Amazonas opera house. The city, which takes his name from the local Manaos tribe, is a good base for riverboat excursions to witness the Meeting of the Waters and visit nearby Terra Nova Island, home to a spectacular collection of gigantic water lilies and to small rural community, which supplements its living by showing its simple lifestyle to tourists. Multi-day itineraries into the Brazilian Amazon allow you to spend plenty of time on the water—whether canoeing the small tributaries of the Rio Negro or speed boating through the jungle—with the option to spend the night on a small cruise vessel or in one of many area jungle lodges or campsites. No matter where you choose to sleep at night, these trips often include rain forest hikes, visits to local indigenous villages, and plenty opportunity to spot wildlife, including alligators, piranha, and nocturnal wildlife. Ecuadorian Amazon As one of the world's 17 mega-diverse countries, Ecuador is an excellent choice for an Amazon River Cruise, a wildlife hotspot home to a wide variety of species, many of them endemic. Discover the natural wonders of Yasuni National Park in Ecuador's mystical "Oriente" region, as you follow in the footsteps of the original Amazon explorer himself, Francisco de Orellana. You can also visit the Galapagos Islands. It is feasible to combine the 2 cruises to make for the perfect Ecuador experience.

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An Atlantis resemblance: the sunken city of

Kekova Hidden just below the waters around Turkish island are the ruins of a once great city; the ancient Lycian sunken city of Simena, is often referred to as Kekova. The principle of a sunken city is that it lies underwater, and as a result, it is mostly invisible. But in Kekova some parts are barely submerged, and the crystal clear water on top gives them a mysterious touch. The city ruins clearly visible just a few meters underneath the waters of the Mediterranean. It’s a beautiful and tranquil place, with water a jeweled shade of blue. It’s also fragrant, as “Kekova” derives from the Turkish word for thyme. On top of the shoreline, further houses, a few Lycian tombs with their unique arched roofs, and the remains of an early church are able to be seen. The boat trip around Kekova is undoubtedly one of the most beautiful ones. Nature is

stunning, history distinctly visible; therefore, a visit to Kekova is just one continuous astonishing moment. The ancient city of Kekova was once of two parts - an island and a coastal part of the mainland. On the mainland the charming fishing village of Kaleköy ("castle village") stands today, their building mingling with ancient and medieval structures. The top of the village is dominated by a well-preserved castle built by the Knights of Rhodes partially upon ancient Lycian foundations. Inside the castle is the smallest amphitheater of Lycia. At the eastern end of the village is a Lycian necropolis with a cluster of some very nice sarcophagi overlooking the sea and surrounded by ancient olive trees. Near the harbor of Kaleköy is another sarcophagus, popping up from the water.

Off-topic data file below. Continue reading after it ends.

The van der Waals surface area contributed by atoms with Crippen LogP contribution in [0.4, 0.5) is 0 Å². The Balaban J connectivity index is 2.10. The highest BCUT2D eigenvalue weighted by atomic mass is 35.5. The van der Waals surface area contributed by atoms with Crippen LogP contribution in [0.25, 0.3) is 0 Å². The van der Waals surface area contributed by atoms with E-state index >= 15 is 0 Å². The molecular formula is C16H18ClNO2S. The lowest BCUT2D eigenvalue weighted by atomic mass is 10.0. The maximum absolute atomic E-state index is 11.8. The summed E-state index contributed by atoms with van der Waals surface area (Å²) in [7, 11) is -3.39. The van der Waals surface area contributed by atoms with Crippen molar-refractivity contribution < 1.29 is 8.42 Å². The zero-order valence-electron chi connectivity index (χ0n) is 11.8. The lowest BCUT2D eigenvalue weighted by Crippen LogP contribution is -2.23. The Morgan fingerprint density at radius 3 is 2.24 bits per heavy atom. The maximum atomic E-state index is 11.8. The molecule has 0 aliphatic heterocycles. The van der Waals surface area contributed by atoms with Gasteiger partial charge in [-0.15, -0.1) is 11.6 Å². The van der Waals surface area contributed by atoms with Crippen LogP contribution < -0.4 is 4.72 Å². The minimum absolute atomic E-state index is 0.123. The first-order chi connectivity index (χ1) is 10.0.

Across the bay, along the island are the half-

submerged ruins of the residential part of Kekova. Kekova is a long and narrow island. It’s a steeply built

500-meter-wide town, 7.5 km long, directly opposite of Kaleköy and Üçağız villages. In some parts of the Blue Explorer Magazine


island, which has a very steep hill of 188 meters in length, the depth of the water can reach 105 meters. The island is now uninhabited, occasionally a villager rows across to harvest the wild thyme that gives the island its name. Located near Demre district of Antalya on the Mediterranean Coast, the island is best reached by boat from the Demre Harbor in Cayagzi. Demre has an interesting history. It is the Lycian Town of Myra, home to St. Nick (or Santa Claus). Many Christian Greeks populated the area until the population exchange between Greece and Turkey in 1923. Since the historical studies have not been completed yet, the history of the island cannot be determined exactly. However, it has been observed that the characteristics here were formed during the Lycian period. Later, in the Hellenistic period, different building elements were added to the island. Kekova was never used as a settlement at any time in history. It did not carry the characteristics of a city like any other nearby ancient cities. With its fine, long structure, it has been evaluated as a breakwater protecting the ancient cities of Kaleköy and Üçağız against the waves. For this reason, a “dead sea” was formed just behind Kekova. Therefore, instead of being used as a city, Kekova undertook a shipyards function. Having served as shelter for marines for a long time in the Lycian era, Kekova was considered a base for intensive shipbuilding and repair. It was also used by the Byzantines as a military base for a while. The ruins are along the northern shore of Kekova, partly submerged 6m below the sea and referred to as the Batık Şehir (Sunken City). They are the result of a series of severe earthquakes in the 2nd century AD; most of what visitors can still see is a residential part of the ancient site of Simena. Foundations of buildings, staircases, moorings and smashed amphorae are visible. The coastlines are rich in terms of ar-